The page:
Toys and play are essential to our kids learning development. By marketing toys with gender colours it limits the appeal to not just either sex, but the many parents and relatives whom are reluctant to by buy a gendered toy for the opporsite sex. Melissa Hine, a Professor of Psychology at Cambridge University, outlines in her article ‘There’s no good reason to push pink toys on girls’, that by limiting their choices, we’re impacting the development of social, verbal, writing and spacial skills  for both girls and boys. Hine firmly agrees that “Parents are right to be worried about the obsession with pink for girls”. So the next time I have my internal struggle about which colours to buy, I’ll know its not just about my own personal taste (ha) as I reach for the trendy, unconventional option and Bubby can just thank me later.

For the record, Little G’s favourite colour is Black.

If you're going to go plastic..
If you’re going to go plastic..

More on Pink at the Two Houses…

Chicken and sweet corn soup

Last week I posted a photo of a pot of soup that I’d made for my house for lunch. It must’ve looked pretty good because a few of Lex’s workmates came up and asked her  if she’d just made it. To which she could only reply, ‘Uh no, I’m here at work – with you?’, then later told me off for not putting my name after my social media posts. It probably doesn’t help that we have identical soup pots. We also received a few requests for the soup recipe, so here you go.

I wrote on my original Instagram and Facebook post that my flatmates always used to know when I was unwell because a pot of chicken and sweet corn soup would appear on the stove, but I also used to make it when I was feeling homesick, along with plain steamed rice, fried dace and chilli infused tofu. I find my favourite comfort food is usually the simplest and easiest to make, which for me, is a comfort in itself. This soup is one from when many moons ago, Mum decided I needed a few basic meals to have under my belt. She wrote the original version in my old high school cooking book which didn’t include chicken as I was about sixteen and going through a stage where I was funny about eating it. I’m nearly 34 and still a bit funny about eating chicken, but I do prefer the recipe with it.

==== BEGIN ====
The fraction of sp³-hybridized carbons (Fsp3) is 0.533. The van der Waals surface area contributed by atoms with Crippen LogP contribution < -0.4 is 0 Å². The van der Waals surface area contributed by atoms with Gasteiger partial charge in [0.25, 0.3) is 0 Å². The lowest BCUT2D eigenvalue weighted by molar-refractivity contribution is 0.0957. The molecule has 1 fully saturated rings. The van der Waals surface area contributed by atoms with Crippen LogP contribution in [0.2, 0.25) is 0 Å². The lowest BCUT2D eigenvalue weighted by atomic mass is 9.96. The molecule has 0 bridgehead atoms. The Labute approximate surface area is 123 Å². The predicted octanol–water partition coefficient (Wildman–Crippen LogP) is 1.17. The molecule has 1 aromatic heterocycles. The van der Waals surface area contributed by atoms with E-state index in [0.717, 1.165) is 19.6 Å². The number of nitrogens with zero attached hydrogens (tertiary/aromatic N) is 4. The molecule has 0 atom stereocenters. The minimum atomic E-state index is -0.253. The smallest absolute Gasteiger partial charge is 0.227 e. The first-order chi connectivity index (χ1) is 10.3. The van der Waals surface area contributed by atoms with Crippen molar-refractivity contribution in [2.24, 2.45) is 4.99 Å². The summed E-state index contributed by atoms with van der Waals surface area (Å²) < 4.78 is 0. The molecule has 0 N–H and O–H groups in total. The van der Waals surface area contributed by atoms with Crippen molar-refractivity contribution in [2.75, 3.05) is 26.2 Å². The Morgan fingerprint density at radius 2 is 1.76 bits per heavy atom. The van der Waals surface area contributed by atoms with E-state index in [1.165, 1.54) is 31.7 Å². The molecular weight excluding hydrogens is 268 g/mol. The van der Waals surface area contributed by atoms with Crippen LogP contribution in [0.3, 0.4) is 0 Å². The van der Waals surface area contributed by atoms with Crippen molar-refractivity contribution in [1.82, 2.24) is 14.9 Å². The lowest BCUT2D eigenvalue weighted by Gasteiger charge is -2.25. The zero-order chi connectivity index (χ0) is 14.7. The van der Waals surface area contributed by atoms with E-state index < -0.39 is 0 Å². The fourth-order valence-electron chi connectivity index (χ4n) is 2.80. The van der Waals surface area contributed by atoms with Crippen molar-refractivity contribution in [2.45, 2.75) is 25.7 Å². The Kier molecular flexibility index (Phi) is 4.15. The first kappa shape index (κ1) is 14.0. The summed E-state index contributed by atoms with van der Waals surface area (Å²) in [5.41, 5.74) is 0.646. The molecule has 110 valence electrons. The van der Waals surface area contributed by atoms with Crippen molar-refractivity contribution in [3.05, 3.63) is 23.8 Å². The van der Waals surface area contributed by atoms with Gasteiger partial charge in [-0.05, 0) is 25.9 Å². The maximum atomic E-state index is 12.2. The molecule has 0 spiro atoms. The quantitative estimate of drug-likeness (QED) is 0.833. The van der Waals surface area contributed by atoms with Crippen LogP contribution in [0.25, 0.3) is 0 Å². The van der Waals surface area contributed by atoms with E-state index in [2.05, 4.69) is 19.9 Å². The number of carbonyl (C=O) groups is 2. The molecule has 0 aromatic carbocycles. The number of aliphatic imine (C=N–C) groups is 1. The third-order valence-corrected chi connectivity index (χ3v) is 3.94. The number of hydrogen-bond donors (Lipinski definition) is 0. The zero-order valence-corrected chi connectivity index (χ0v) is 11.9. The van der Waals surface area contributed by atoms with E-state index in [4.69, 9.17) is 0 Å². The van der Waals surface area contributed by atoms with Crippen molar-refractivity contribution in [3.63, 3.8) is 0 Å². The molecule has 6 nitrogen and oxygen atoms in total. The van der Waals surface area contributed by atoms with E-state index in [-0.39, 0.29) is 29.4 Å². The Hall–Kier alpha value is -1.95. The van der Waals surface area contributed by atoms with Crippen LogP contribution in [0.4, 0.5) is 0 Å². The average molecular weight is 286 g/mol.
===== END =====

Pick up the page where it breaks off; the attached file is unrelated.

soup bowl

1-2 chicken thighs*
1 can creamed corn
2 cans of homemade chicken stock**
1Tbs chinese cooking wine or dry sherry
1Tbs light soy sauce
1Tbs cornflour mixed in ¼ cup of water
2 eggs lightly beaten
*or leftover shredded chicken from the homemade stock
** or substitute 2 cans of water with 1Tbs chicken stock cube

Cut the chicken thighs into strips about 4cm long, then brown them in a heavy based soup pot with a little vegetable oil and a dash of the cooking wine. Add the creamed corn, stock, rest of the cooking wine, soy sauce and bring to the boil then simmer for about 10 minutes. Add the cornflour mixture to the soup and bring to the boil, stirring constantly so the soup doesn’t lump then gently stir in the beaten eggs. Take care pouring in the eggs so you achieve thin, whispy strands of eggyness.

Mum wrote at the end of the recipe ‘add spring onion – chopped if liked’ because I didn’t like spring onion then either. But it does look pretty in a little chinese soup bowl with the bright green garnish.

The inspiring pot of soup
The inspiring pot of soup